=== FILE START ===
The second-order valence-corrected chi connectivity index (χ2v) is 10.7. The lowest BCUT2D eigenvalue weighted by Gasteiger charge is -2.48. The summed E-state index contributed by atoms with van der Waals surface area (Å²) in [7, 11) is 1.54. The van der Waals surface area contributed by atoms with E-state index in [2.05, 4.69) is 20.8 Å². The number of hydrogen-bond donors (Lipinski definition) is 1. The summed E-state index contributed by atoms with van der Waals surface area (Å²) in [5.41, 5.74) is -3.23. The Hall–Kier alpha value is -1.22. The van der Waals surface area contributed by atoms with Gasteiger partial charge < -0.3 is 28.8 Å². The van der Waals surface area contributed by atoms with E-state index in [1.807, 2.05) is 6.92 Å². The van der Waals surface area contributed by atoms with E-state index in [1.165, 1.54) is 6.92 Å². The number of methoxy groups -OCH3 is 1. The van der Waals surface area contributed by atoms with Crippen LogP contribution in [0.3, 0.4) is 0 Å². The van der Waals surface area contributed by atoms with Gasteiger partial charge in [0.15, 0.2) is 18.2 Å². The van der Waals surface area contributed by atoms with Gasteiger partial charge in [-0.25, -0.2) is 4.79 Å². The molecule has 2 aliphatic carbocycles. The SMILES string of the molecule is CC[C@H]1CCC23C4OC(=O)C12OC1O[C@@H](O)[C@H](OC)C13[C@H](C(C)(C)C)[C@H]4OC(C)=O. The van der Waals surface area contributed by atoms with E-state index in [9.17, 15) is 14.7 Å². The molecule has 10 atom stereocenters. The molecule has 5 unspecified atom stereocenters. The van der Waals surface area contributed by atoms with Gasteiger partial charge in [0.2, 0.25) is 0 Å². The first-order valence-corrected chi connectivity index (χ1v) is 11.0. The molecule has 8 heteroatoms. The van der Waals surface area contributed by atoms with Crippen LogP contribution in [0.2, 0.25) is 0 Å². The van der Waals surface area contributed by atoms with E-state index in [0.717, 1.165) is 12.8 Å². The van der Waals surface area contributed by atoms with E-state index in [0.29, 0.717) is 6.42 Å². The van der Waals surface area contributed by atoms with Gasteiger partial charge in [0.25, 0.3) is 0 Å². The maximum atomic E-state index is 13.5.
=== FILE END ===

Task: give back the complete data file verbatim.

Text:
The second-order valence-corrected chi connectivity index (χ2v) is 10.7. The lowest BCUT2D eigenvalue weighted by Gasteiger charge is -2.48. The summed E-state index contributed by atoms with van der Waals surface area (Å²) in [7, 11) is 1.54. The van der Waals surface area contributed by atoms with E-state index in [2.05, 4.69) is 20.8 Å². The number of hydrogen-bond donors (Lipinski definition) is 1. The summed E-state index contributed by atoms with van der Waals surface area (Å²) in [5.41, 5.74) is -3.23. The Hall–Kier alpha value is -1.22. The van der Waals surface area contributed by atoms with Gasteiger partial charge < -0.3 is 28.8 Å². The van der Waals surface area contributed by atoms with E-state index in [1.807, 2.05) is 6.92 Å². The van der Waals surface area contributed by atoms with E-state index in [1.165, 1.54) is 6.92 Å². The number of methoxy groups -OCH3 is 1. The van der Waals surface area contributed by atoms with Crippen LogP contribution in [0.3, 0.4) is 0 Å². The van der Waals surface area contributed by atoms with Gasteiger partial charge in [0.15, 0.2) is 18.2 Å². The van der Waals surface area contributed by atoms with Gasteiger partial charge in [-0.25, -0.2) is 4.79 Å². The molecule has 2 aliphatic carbocycles. The SMILES string of the molecule is CC[C@H]1CCC23C4OC(=O)C12OC1O[C@@H](O)[C@H](OC)C13[C@H](C(C)(C)C)[C@H]4OC(C)=O. The van der Waals surface area contributed by atoms with E-state index in [9.17, 15) is 14.7 Å². The molecule has 10 atom stereocenters. The molecule has 5 unspecified atom stereocenters. The van der Waals surface area contributed by atoms with Gasteiger partial charge in [0.2, 0.25) is 0 Å². The first-order valence-corrected chi connectivity index (χ1v) is 11.0. The molecule has 8 heteroatoms. The van der Waals surface area contributed by atoms with Crippen LogP contribution in [0.2, 0.25) is 0 Å². The van der Waals surface area contributed by atoms with E-state index in [0.717, 1.165) is 12.8 Å². The van der Waals surface area contributed by atoms with E-state index in [0.29, 0.717) is 6.42 Å². The van der Waals surface area contributed by atoms with Gasteiger partial charge in [0.25, 0.3) is 0 Å². The maximum atomic E-state index is 13.5.